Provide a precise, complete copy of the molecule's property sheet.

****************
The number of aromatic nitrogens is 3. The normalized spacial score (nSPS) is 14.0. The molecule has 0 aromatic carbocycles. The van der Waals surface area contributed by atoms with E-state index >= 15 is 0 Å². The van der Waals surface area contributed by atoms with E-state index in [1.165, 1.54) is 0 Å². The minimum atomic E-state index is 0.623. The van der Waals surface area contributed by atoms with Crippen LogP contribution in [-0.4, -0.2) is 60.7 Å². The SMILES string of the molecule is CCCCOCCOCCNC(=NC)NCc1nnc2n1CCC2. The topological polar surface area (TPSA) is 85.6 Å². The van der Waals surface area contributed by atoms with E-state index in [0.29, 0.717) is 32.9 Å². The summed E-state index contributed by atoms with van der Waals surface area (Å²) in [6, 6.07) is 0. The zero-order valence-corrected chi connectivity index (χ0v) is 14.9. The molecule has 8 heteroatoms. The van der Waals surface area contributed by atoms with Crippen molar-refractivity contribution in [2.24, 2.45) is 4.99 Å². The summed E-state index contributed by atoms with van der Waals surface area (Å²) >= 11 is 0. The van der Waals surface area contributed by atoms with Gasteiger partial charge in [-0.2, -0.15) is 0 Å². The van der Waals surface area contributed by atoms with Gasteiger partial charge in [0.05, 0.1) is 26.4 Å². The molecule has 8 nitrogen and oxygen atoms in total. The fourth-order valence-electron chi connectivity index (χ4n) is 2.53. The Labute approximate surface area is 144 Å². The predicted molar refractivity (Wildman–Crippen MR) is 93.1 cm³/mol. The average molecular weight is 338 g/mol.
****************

The number of aromatic nitrogens is 3. The normalized spacial score (nSPS) is 14.0. The molecule has 0 aromatic carbocycles. The van der Waals surface area contributed by atoms with E-state index >= 15 is 0 Å². The van der Waals surface area contributed by atoms with E-state index in [1.165, 1.54) is 0 Å². The minimum atomic E-state index is 0.623. The van der Waals surface area contributed by atoms with Crippen LogP contribution in [-0.4, -0.2) is 60.7 Å². The SMILES string of the molecule is CCCCOCCOCCNC(=NC)NCc1nnc2n1CCC2. The topological polar surface area (TPSA) is 85.6 Å². The van der Waals surface area contributed by atoms with E-state index in [0.29, 0.717) is 32.9 Å². The summed E-state index contributed by atoms with van der Waals surface area (Å²) in [6, 6.07) is 0. The zero-order valence-corrected chi connectivity index (χ0v) is 14.9. The molecule has 8 heteroatoms. The van der Waals surface area contributed by atoms with Crippen molar-refractivity contribution in [2.24, 2.45) is 4.99 Å². The summed E-state index contributed by atoms with van der Waals surface area (Å²) >= 11 is 0. The van der Waals surface area contributed by atoms with Gasteiger partial charge in [-0.2, -0.15) is 0 Å². The van der Waals surface area contributed by atoms with Gasteiger partial charge in [0.05, 0.1) is 26.4 Å². The molecule has 8 nitrogen and oxygen atoms in total. The fourth-order valence-electron chi connectivity index (χ4n) is 2.53. The Labute approximate surface area is 144 Å². The predicted molar refractivity (Wildman–Crippen MR) is 93.1 cm³/mol. The average molecular weight is 338 g/mol.